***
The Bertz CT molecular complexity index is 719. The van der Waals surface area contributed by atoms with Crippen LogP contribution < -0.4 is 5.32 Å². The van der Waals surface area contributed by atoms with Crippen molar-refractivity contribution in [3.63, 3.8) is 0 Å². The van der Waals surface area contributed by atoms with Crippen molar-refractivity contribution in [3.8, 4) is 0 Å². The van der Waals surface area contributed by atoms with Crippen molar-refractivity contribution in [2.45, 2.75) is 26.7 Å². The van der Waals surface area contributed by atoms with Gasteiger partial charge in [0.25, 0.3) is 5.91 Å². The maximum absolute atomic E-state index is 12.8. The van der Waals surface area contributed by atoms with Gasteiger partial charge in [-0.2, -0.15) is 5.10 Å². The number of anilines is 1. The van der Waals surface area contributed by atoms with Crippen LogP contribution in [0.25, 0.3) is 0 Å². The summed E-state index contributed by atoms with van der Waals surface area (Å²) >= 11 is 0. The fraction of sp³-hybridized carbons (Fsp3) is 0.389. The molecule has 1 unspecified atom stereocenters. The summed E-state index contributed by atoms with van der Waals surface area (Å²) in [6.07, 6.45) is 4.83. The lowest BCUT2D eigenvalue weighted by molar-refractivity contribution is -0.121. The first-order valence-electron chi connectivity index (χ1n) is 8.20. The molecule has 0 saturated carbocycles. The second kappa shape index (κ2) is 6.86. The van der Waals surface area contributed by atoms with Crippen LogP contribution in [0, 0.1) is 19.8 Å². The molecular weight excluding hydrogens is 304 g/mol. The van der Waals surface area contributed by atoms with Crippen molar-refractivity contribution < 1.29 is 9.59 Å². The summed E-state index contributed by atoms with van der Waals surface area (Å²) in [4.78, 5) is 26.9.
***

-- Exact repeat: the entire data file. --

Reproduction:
The Bertz CT molecular complexity index is 719. The van der Waals surface area contributed by atoms with Crippen LogP contribution < -0.4 is 5.32 Å². The van der Waals surface area contributed by atoms with Crippen molar-refractivity contribution in [3.63, 3.8) is 0 Å². The van der Waals surface area contributed by atoms with Crippen molar-refractivity contribution in [3.8, 4) is 0 Å². The van der Waals surface area contributed by atoms with Crippen molar-refractivity contribution in [2.45, 2.75) is 26.7 Å². The van der Waals surface area contributed by atoms with Gasteiger partial charge in [0.25, 0.3) is 5.91 Å². The maximum absolute atomic E-state index is 12.8. The van der Waals surface area contributed by atoms with Gasteiger partial charge in [-0.2, -0.15) is 5.10 Å². The number of anilines is 1. The van der Waals surface area contributed by atoms with Crippen LogP contribution in [0.25, 0.3) is 0 Å². The summed E-state index contributed by atoms with van der Waals surface area (Å²) >= 11 is 0. The fraction of sp³-hybridized carbons (Fsp3) is 0.389. The molecule has 1 unspecified atom stereocenters. The summed E-state index contributed by atoms with van der Waals surface area (Å²) in [6.07, 6.45) is 4.83. The lowest BCUT2D eigenvalue weighted by molar-refractivity contribution is -0.121. The first-order valence-electron chi connectivity index (χ1n) is 8.20. The molecule has 0 saturated carbocycles. The second kappa shape index (κ2) is 6.86. The van der Waals surface area contributed by atoms with Crippen LogP contribution in [0, 0.1) is 19.8 Å². The molecular weight excluding hydrogens is 304 g/mol. The van der Waals surface area contributed by atoms with Crippen molar-refractivity contribution < 1.29 is 9.59 Å². The summed E-state index contributed by atoms with van der Waals surface area (Å²) in [4.78, 5) is 26.9.